By Jens Hack and Maria Sheahan
MUNICH/FRANKFURT (Reuters) - Within weeks of taking the helm at Siemens in 2007, Peter Loescher splashed out $7 billion for U.S. diagnostics firm Dade Behring. It was the first of several acquisitions that went bad and ultimately cost the Austrian his job.
Joe Kaeser replaced Loescher less than a year ago, promising a more disciplined approach. And in his first major test as CEO - the politically-charged battle for France's Alstom - he has been true to his word.
On Friday, the French government announced it had chosen U.S. conglomerate General Electric over Siemens and its bidding partner Mitsubishi Heavy Industries in the contest to acquire the energy assets of Alstom.
But rather than looking like the loser, Kaeser - who celebrates his 57th birthday on Monday - emerged with his reputation for prudence intact and his dealmaker image burnished.
Siemens may have missed out on Alstom, giving its biggest global competitor GE a stronger foothold in its European backyard. However the message to Siemens shareholders is clear: the Loescher era is over and under his successor the company will not do deals at any price.
"Kaeser is looking pretty good now," said Ingo-Martin Schachel, an analyst at Commerzbank. "He was not just disciplined but also clever in that he made it a little more difficult for GE to buy the Alstom assets."
Hans-Joachim Heimbuerger, an analyst at Kepler Cheuvreux, said: "Siemens has lost the battle for Alstom. Our grief is limited."
In early May, top executives at the German company were not so sure their Bavarian CEO would be able to say no to Alstom.
As Kaeser put the finishing touches to a big restructuring of the 167-year-old company, some within it voiced concern that Siemens would waste time and money integrating its weakened French rival, according to officials at headquarters in Munich.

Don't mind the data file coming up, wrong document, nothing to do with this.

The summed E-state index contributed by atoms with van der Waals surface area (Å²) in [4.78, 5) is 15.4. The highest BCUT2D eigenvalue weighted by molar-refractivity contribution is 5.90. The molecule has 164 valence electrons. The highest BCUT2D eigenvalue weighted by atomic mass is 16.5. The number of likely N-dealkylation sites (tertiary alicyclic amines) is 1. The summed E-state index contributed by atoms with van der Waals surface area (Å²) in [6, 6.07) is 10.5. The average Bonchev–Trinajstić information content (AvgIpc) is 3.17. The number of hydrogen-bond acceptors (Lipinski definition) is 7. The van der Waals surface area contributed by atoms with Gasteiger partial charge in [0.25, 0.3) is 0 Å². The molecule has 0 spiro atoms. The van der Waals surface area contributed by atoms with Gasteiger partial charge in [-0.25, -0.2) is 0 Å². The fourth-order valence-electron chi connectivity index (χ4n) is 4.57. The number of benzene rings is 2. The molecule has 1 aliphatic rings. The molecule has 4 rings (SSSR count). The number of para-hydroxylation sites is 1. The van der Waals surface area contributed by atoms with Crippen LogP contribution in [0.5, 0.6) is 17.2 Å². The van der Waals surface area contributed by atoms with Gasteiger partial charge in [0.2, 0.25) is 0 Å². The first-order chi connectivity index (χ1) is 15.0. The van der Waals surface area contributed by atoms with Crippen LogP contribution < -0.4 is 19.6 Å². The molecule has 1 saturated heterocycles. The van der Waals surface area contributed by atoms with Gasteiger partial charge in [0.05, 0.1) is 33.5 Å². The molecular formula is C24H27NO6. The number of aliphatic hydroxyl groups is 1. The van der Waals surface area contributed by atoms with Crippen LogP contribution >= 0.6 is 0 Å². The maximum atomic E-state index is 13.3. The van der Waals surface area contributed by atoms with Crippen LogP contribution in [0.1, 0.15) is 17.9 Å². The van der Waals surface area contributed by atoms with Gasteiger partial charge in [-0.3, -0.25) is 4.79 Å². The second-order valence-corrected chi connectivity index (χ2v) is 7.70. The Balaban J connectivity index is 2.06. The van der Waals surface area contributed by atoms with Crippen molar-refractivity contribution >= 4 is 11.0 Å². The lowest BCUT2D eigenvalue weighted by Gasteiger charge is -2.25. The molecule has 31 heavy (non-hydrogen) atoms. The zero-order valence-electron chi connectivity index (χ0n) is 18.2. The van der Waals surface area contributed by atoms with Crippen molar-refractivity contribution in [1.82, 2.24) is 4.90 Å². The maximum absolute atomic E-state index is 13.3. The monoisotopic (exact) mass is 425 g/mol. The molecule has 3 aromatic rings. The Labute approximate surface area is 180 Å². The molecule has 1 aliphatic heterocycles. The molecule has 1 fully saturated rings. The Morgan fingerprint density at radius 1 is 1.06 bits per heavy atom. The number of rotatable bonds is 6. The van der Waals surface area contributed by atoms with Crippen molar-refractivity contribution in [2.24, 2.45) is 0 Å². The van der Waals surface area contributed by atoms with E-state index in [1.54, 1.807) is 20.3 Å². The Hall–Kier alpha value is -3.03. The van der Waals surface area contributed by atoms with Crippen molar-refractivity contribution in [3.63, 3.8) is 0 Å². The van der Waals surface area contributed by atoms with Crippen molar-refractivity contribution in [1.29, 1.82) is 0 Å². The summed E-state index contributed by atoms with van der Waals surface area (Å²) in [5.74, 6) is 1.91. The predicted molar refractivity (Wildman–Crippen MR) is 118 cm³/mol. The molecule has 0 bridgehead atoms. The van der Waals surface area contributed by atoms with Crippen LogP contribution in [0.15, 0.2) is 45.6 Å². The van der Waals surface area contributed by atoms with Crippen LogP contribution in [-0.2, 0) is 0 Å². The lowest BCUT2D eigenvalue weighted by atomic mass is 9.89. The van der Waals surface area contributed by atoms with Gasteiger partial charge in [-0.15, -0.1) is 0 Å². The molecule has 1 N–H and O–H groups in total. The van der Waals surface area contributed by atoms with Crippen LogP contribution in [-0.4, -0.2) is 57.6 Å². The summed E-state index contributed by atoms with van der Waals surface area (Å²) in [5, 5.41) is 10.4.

Unions grumbled, concerned Kaeser would end up giving job guarantees to French Alstom workers that would ultimately hurt German employees. Other staff wondered whether Siemens would give away control of its train business to France - an asset-swap that could bolster the German firm's energy activities, but also saddle it with antitrust headaches given the dominance of a combined firm in turbines, transmission and hydro power.
Finally, on May 7, at a presentation to reporters and analysts in the German capital, Kaeser unveiled "Vision 2020", the restructuring plan he had been honing for nine months. It was meant to signal a break from the go-for-growth Loescher era and usher Siemens into a new age of profitability.
But the grand plan was overshadowed by questions about Alstom. The previous week Siemens had announced it was mulling an offer for the French firm to counter a potential deal with General Electric.
Kaeser insisted he would not be forced into a deal. He was determined, Siemens officials say, not to overpay for Alstom and overstretch his management team.
Even without the addition of the French group's power assets, Siemens' energy business needed close attention. Profit had tumbled in the second quarter and longtime head Michael Suess had been pushed out, replaced by Lisa Davis of Royal Dutch Shell, who would oversee the energy activities from the United States.
It was around this time that Kaeser hatched "Montblanc", codename for the joint bid with Mitsubishi - a company Siemens had got to know in recent months during talks on the sale of a majority stake in the German firm's Austrian metals business.
"The negotiation teams already knew each other and could get right back to negotiating," one person close to the matter said.